I am actually a big fan of “West Wing Week,” the White House’s eternally chirpy and upbeat, behind-the-scenes online video recap of what the press office wants you to know about how President Obama spends his time. It is quick paced, often funny, and the access is fantastic. It’s also propaganda, of course, not news.
In this week’s episode, we learn that Obama loves his wife and daughters, pals around with John Glenn, cares about the economy and was friendly with the British Prime minister. Never mind Shirley Sherrod and all that stuff.
But I post today’s episode mainly because of the last few seconds, in which the White House’s inestimable press wrangler Ben Finkenbinder reveals that West Wing Week is also a weapon that can be used against the press corps if they misbehave. Very funny stuff.
This is an inside joke, so allow me to provide some context: We in the White House press corps are generally an amiable bunch. But that does not mean we are easy to herd in and out of the Oval Office, Air Force One, press vans, burger joints or any of the hundreds of other places the president tends to travel. There can sometimes be some pushing, or some lingering. Finkenbinder, a consumate pro, is charged with keeping us all from our worst instincts, and he does a fine job of it. On more than one occasion, he has protected the White House corps from bullying foreign officials and pushy foreign press on overseas trips.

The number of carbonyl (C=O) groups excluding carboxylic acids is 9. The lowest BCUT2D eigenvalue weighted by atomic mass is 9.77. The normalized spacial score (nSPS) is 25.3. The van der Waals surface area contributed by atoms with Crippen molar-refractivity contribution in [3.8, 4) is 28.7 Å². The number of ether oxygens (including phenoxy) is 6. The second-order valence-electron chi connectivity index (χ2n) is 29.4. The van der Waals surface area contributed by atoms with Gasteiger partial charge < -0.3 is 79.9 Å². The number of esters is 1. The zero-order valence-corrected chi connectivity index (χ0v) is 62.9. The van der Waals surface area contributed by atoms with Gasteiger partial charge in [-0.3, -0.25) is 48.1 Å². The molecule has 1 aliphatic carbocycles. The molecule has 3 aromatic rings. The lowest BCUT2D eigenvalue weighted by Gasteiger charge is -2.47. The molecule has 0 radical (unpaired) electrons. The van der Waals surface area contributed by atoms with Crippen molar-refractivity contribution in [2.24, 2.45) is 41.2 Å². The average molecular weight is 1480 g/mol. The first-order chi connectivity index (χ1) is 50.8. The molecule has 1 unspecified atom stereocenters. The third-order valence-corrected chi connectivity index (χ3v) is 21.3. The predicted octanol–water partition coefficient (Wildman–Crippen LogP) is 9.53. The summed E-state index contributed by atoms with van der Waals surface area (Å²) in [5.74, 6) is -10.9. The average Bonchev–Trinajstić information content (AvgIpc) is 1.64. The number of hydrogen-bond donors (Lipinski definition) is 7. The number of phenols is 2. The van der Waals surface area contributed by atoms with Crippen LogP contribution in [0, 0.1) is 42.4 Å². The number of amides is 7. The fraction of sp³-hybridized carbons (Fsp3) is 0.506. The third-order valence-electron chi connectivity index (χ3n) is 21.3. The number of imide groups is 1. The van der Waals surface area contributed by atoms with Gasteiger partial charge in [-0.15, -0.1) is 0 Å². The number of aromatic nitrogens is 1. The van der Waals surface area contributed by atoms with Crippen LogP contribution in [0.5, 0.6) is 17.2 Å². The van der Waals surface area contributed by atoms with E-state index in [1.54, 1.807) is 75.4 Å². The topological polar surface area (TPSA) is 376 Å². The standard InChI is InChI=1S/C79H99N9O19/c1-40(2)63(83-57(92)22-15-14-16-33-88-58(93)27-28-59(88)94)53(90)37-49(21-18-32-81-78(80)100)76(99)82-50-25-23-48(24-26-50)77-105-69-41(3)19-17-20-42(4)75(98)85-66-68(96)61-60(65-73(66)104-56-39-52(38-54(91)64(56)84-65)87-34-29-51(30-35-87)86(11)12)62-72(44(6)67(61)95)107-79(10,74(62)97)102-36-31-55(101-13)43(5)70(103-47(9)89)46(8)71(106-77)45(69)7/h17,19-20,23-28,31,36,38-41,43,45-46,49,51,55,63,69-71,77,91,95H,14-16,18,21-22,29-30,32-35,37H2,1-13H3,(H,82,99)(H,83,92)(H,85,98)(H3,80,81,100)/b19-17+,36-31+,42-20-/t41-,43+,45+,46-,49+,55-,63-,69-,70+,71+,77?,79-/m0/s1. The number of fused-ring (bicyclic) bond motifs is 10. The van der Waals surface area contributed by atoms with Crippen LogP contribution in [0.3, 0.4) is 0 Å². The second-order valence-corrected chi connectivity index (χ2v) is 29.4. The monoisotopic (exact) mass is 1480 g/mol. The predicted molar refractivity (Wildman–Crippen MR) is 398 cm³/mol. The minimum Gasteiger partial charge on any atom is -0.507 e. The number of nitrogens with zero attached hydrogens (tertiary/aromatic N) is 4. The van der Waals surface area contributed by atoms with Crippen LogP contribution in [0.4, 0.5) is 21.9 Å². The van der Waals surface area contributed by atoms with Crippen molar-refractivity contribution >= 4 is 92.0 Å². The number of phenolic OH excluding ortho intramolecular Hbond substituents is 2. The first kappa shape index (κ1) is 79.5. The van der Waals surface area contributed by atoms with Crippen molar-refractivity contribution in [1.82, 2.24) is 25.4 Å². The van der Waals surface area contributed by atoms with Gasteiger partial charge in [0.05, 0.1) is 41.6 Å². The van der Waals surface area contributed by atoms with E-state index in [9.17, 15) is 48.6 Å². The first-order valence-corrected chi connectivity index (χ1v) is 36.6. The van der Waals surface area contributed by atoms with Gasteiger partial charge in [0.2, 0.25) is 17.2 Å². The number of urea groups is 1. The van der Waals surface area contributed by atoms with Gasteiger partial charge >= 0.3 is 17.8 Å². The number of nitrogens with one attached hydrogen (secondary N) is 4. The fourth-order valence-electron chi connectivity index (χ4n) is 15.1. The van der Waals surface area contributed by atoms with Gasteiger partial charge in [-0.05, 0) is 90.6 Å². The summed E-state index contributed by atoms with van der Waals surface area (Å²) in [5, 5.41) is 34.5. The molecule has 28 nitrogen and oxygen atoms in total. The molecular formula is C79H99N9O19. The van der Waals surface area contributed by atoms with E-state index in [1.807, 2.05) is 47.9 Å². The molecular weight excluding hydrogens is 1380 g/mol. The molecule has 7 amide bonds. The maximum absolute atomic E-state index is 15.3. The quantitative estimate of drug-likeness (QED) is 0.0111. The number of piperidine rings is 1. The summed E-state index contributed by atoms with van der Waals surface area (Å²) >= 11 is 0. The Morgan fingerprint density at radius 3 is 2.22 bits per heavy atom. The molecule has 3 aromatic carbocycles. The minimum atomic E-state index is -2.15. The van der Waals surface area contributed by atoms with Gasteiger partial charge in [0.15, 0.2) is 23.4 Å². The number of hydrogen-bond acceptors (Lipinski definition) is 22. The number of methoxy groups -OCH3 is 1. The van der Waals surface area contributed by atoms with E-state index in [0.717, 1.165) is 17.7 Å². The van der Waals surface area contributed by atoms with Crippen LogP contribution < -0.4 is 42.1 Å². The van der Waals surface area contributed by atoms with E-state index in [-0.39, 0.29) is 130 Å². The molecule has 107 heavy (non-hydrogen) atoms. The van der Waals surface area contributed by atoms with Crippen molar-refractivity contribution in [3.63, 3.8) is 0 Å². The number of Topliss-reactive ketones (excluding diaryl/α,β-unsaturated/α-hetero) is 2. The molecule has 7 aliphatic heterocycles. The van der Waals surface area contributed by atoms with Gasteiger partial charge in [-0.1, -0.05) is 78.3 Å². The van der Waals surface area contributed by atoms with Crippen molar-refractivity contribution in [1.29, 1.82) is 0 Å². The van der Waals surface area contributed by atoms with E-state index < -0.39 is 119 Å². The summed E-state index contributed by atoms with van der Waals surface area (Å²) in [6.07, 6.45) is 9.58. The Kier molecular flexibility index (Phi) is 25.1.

But in this clip he is making an important point about how the Internet is transforming the experience of news gathering. We in the press are not the only ones with cameras anymore. Just as we watch White House staff to make sure they do not step out of line, the White House staff is now watching us. And if we behave badly, the White House might just put us all in a video on its blog. In other words, Michel Foucault can rejoice from the grave; President Obama has a tracker of his own.